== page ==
China’s Not-So-New Not-So-Normal

During a recent speech, Chinese President Xi Jinping described what he calls the Chinese economy's “new normal" of slower growth, following three decades of double-digit expansion. But, though China is unlikely to continue on a path of double-digit growth, there is little about its economy that can be considered normal.

HONG KONG – I just spent a week in China, where I participated in the Boao Asia Forum, a conference similar to the annual gathering of the World Economic Forum in Davos. The topic of my panel was what President Xi Jinping has called the Chinese economy’s “new normal”: an era of relatively slower growth, following three decades of double-digit economic expansion.

But what strikes me most about China’s economy is how remarkable it is. Indeed, its performance continues to astound me. Though it undoubtedly faces plenty of challenges, the key question is how likely they are to bring down the economy.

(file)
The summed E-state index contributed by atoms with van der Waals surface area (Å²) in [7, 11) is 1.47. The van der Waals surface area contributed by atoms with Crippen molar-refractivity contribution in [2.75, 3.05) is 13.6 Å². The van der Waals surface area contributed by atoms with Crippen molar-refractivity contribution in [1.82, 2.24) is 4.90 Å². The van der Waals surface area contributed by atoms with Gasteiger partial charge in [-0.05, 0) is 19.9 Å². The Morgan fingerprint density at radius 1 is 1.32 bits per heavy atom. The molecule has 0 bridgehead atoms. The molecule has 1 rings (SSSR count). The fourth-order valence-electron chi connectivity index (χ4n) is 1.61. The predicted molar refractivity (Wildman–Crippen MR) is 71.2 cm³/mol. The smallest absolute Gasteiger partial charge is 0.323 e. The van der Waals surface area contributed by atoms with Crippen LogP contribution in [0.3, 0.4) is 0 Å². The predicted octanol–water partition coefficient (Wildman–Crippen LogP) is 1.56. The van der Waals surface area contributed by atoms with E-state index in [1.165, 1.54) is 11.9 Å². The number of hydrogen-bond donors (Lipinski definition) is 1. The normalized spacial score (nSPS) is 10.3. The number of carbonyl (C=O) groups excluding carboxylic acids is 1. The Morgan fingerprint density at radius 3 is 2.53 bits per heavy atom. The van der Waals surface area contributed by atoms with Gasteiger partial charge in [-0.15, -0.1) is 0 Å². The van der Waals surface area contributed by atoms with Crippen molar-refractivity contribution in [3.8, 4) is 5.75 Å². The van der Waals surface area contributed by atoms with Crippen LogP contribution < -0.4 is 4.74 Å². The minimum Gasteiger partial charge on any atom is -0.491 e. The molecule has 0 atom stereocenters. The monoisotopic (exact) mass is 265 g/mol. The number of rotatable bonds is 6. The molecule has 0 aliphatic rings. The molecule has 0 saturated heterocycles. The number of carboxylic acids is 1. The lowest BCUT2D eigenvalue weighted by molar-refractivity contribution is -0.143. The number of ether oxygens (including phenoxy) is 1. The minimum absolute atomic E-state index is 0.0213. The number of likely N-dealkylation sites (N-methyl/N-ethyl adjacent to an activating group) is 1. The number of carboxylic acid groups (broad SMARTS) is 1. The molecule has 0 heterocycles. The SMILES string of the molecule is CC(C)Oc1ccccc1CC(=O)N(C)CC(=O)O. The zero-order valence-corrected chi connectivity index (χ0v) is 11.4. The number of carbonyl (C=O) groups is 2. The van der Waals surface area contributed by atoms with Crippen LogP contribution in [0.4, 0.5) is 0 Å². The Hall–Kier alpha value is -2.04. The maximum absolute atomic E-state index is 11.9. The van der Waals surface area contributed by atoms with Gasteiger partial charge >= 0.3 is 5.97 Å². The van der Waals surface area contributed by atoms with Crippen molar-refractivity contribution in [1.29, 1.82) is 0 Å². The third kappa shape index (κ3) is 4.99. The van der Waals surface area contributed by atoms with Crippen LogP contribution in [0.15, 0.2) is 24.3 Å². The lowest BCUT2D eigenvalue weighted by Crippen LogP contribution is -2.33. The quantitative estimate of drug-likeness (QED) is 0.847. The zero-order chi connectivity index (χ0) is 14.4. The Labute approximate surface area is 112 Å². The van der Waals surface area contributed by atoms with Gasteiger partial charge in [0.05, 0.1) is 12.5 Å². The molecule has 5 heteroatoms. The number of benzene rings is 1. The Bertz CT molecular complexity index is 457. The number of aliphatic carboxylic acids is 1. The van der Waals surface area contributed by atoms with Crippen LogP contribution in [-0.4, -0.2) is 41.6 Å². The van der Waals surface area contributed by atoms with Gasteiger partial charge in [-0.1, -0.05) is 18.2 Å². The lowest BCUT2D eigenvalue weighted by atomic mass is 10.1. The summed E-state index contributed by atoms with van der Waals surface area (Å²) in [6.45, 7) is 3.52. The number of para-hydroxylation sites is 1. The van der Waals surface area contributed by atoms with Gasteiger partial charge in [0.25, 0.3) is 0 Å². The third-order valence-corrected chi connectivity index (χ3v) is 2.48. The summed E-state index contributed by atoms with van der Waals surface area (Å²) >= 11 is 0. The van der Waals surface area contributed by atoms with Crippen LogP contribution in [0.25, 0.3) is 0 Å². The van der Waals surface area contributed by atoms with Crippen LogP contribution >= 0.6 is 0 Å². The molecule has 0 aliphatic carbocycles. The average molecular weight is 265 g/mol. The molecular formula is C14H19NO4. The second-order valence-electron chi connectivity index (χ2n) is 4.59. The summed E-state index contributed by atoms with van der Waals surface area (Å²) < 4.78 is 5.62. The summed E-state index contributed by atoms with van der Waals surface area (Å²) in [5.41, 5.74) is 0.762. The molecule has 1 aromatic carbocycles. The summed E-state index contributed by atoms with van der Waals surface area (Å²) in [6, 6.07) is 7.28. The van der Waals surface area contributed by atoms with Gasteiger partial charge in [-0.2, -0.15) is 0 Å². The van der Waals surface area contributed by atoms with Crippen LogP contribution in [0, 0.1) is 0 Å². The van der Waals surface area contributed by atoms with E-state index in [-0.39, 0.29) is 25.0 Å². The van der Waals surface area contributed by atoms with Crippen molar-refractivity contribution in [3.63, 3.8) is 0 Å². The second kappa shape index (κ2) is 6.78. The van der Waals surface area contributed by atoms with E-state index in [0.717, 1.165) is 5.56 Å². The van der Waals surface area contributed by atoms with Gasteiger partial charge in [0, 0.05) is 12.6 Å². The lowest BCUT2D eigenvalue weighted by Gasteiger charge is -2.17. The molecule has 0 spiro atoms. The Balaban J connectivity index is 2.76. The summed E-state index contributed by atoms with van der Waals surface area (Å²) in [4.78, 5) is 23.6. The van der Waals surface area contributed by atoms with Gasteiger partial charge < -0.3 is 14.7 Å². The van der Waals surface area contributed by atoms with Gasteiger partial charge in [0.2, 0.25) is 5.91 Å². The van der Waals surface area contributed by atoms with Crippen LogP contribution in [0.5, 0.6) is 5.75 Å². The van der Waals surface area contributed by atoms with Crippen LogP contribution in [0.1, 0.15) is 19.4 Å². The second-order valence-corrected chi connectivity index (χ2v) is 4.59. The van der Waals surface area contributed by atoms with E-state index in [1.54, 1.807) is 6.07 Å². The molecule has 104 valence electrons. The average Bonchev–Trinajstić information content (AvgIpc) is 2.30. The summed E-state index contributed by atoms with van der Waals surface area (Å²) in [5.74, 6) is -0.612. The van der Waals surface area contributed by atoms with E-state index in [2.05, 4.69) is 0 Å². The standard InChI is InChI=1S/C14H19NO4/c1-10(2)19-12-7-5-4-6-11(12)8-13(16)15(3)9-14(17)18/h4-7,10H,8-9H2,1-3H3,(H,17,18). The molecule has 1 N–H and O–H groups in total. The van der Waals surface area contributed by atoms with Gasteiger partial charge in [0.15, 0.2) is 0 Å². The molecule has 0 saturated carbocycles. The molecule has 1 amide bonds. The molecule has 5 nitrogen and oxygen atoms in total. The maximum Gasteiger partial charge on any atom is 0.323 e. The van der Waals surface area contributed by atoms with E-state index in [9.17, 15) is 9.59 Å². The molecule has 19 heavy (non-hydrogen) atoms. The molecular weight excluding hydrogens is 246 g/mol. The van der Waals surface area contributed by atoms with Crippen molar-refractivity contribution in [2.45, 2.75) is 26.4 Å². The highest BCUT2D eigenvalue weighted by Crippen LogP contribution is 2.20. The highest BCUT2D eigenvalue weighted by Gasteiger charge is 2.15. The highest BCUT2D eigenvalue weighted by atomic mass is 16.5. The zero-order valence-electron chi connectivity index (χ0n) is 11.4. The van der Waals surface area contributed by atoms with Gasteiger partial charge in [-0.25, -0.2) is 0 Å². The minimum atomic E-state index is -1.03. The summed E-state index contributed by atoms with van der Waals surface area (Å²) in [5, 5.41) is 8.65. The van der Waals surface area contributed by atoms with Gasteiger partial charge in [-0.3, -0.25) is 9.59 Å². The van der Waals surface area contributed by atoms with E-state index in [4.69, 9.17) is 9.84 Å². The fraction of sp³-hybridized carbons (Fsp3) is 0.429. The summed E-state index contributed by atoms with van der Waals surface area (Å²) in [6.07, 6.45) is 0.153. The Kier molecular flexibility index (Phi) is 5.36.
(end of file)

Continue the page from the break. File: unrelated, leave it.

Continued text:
Of the four BRIC countries – Brazil, Russia, India, and China – Xi’s is the only one that has met my expectations for growth so far this decade. From 2011 to 2014, the Chinese economy grew at an average annual rate of 8% per year. If it continues to grow by around 7% for the rest of the decade, as the authorities and many observers expect, it will achieve an average pace of expansion of 7.5%, in line with my projections.

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